January 22, 2019

UMW Anthropology Professor Featured on With Good Reason

University of Mary Washington Assistant Professor of Anthropology Laura Mentore will be featured on the With Good Reason public radio program that airs beginning Saturday, August 15.   Laura Mentore, Assistant Professor of Anthropology In the show, “It’s a Jungle Out There,” Mentore discusses her research with the Waiwai, an indigenous people of Guyana, and how she discovered the path of a special songbird from the rainforest to New York City. Mentore has been conducting ethnographic research with the Waiwai and Makushi people of Guyana since 2002, focusing on their perceptions of the environment and emerging relations with urban Guyanese as well as conservation and development NGOs in the region. One thread in her research began upon observing the Waiwai trapping and selling a particular species of seed-finch, which she discovered was being transported to urban areas in coastal Guyana and smuggled into Guyanese diasporic communities in New York. She found that they are key players in a favorite pastime among coastal Guyanese men, a singing competition between birds known as ‘birdsport. “Birdsport is far more than recreational,” said Mentore, whose research sheds light on the complex economic and environmental connections between indigenous communities and urban centers in 21st century Amazonia. “For the men of all backgrounds who participate, it provides an alternative means of social achievement in one of the poorest countries in the Western hemisphere.” With Good Reason is a program of the Virginia Foundation for the Humanities. The show airs weekly in Fredericksburg on Sundays from 1-2 p.m. on Radio IQ 88.3 Digital. To listen from outside of the Fredericksburg area, a complete list of air times and links to corresponding radio stations can be found athttp://withgoodreasonradio.org/when-to-listen.  Audio files of the full program and its companion news feature will be available online at http://withgoodreasonradio.org/?p=25912. Mentore is an expert in environmental transitions and critical development theory, with regional specializations in  Amazonia and the Caribbean. Since joining UMW in 2010, Mentore has launched a summer study abroad course in Guyana called Ethnographic Field Methods. She also teaches anthropology courses relating to economics, food, medicine and gender, in addition to classes on Amazonian societies, environment and development narratives and ethnography. Mentore has been published in The Social Life of Achievement, Anthropology and Humanism and the Journal of Cultural Geography. She is currently waiting publication for her paper titled “The Force of the Imaginary: At Play in the Field of Conservation Economics and Amerindian Sociality.” Mentore is a member of the American Anthropological Association, the Society for the Anthropology of Lowland South America Society and the Society for Humanistic Anthropology. She is also a board member for the journal Environment and Society. She received her bachelor’s degree from the University of Virginia and her doctoral degree from Cambridge University.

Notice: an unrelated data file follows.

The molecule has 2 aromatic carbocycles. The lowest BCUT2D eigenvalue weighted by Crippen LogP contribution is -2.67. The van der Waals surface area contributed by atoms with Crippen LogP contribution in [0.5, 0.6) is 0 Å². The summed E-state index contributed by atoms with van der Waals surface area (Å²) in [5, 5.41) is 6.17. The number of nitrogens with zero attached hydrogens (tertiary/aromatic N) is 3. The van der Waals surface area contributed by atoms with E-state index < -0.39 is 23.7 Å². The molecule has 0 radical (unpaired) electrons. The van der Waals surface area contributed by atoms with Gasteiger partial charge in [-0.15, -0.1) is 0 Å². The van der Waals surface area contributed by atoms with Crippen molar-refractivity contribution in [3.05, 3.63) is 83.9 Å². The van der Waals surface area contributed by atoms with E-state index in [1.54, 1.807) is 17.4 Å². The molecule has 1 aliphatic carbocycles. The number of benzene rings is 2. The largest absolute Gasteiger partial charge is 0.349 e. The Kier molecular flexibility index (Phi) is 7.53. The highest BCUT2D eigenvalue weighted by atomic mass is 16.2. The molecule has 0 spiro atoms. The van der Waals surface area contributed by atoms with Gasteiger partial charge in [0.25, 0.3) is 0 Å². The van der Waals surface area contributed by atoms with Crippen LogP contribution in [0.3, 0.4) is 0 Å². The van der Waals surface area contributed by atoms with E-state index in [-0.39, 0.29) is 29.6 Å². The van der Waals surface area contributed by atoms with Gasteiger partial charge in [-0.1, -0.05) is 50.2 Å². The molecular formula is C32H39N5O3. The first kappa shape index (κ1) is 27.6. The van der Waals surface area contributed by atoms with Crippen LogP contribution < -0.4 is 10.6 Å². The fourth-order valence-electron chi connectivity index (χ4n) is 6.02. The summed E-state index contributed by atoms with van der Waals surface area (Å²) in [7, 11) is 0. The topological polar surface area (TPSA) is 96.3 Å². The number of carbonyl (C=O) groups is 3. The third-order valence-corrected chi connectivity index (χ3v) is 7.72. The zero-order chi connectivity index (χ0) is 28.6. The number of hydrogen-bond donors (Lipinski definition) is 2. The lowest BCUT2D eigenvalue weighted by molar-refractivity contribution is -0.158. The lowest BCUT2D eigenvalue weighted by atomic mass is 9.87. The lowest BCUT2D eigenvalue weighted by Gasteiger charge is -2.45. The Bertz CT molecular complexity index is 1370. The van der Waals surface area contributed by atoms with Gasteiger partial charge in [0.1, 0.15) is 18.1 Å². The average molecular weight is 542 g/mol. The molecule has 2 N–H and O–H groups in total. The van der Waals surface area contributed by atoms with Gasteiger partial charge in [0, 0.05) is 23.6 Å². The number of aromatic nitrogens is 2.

Scrutinizing Solidarity

Senior Kristen Powell adds a new perspective to the cultural influence of solidarity.

Eric Gable to Lecture on Jefferson at Sweet Briar

Eric Gable, professor of anthropology, will present the lecture “Jefferson’s Ardor: Sex, Race, and the Invention of Cultural Relativism” at Sweet Briar College on Thursday, March 1. While at Sweet Briar, Gable will attend classes and meet with anthropology and archaeology students.

According to an article in the New Era Progress (Amherst, Va.), “the lecture will explore Jefferson’s ideas about race and culture, and how these relate to American ideals of egalitarianism and present forms of inequality.”

Eric Gable to Present a Lecture at Bucknell University

Eric Gable, professor of anthropology, will present a lecture at Bucknell University on Wednesday, March 21 as part of the university’s spring lecture series, “Sally Hemings and Thomas Jefferson: An American Origin Story, Interdisciplinarily Considered.”

Gable’s lecture, “What Heritage Does and Does Not Do to Identity: The Case of Hemings and Jefferson,” will use material from his fieldwork in Indonesia, West Africa and Monticello, the historic home of Thomas Jefferson.

Eric Gable

Anthropology professor Eric Gable’s book Anthropology and Egalitarianism was published recently by Indiana University Press (IUP). Below is a description that appears on the IUP website:
Anthropology and Egalitarianism is an artful and accessible introduction to key themes in cultural anthropology. Writing in a deeply personal style and using material from his fieldwork in three dramatically different locales—Indonesia, West Africa, and Monticello, the historic home of Thomas Jefferson—Eric Gable shows why the ethnographic encounter is the core of the discipline’s method and the basis of its unique contribution to understanding the human condition. Gable weaves together vignettes from the field and discussion of major works as he explores the development of the idea of culture through the experience of cultural contrast, anthropology’s fraught relationship to racism and colonialism, and other enduring themes.
“A major work of scholarship, with the potential to become a classic work of anthropology that will be read and debated for years to come.” —Paul Stoller, author of The Power of the Between: An Anthropological Odyssey
“Among the most eloquent and deeply reflexive works I have read in some time. . . . Accessible, conversational, and at times disarmingly colloquial, it is precisely the kind of work that should be taught at the undergraduate level.” —Liam D. Murphy, co-author of A History of Anthropological Theory